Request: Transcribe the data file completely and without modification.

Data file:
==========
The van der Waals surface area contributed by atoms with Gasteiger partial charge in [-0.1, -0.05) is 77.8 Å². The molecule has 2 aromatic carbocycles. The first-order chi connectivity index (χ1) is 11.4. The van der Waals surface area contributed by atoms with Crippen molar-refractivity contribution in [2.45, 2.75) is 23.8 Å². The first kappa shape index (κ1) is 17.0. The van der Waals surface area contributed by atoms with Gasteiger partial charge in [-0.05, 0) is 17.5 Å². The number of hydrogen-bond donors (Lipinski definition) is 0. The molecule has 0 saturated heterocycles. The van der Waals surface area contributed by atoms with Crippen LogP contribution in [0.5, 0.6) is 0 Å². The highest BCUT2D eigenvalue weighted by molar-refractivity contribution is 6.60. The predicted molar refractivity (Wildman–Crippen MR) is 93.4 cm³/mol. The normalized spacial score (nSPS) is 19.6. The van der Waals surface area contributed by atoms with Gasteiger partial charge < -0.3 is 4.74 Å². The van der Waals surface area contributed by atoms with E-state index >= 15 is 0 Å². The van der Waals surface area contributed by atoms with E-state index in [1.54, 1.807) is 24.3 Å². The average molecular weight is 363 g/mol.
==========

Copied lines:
The van der Waals surface area contributed by atoms with Gasteiger partial charge in [-0.1, -0.05) is 77.8 Å². The molecule has 2 aromatic carbocycles. The first-order chi connectivity index (χ1) is 11.4. The van der Waals surface area contributed by atoms with Crippen molar-refractivity contribution in [2.45, 2.75) is 23.8 Å². The first kappa shape index (κ1) is 17.0. The van der Waals surface area contributed by atoms with Gasteiger partial charge in [-0.05, 0) is 17.5 Å². The number of hydrogen-bond donors (Lipinski definition) is 0. The molecule has 0 saturated heterocycles. The van der Waals surface area contributed by atoms with Crippen LogP contribution in [0.5, 0.6) is 0 Å². The highest BCUT2D eigenvalue weighted by molar-refractivity contribution is 6.60. The predicted molar refractivity (Wildman–Crippen MR) is 93.4 cm³/mol. The normalized spacial score (nSPS) is 19.6. The van der Waals surface area contributed by atoms with Gasteiger partial charge < -0.3 is 4.74 Å². The van der Waals surface area contributed by atoms with E-state index >= 15 is 0 Å². The van der Waals surface area contributed by atoms with E-state index in [1.54, 1.807) is 24.3 Å². The average molecular weight is 363 g/mol.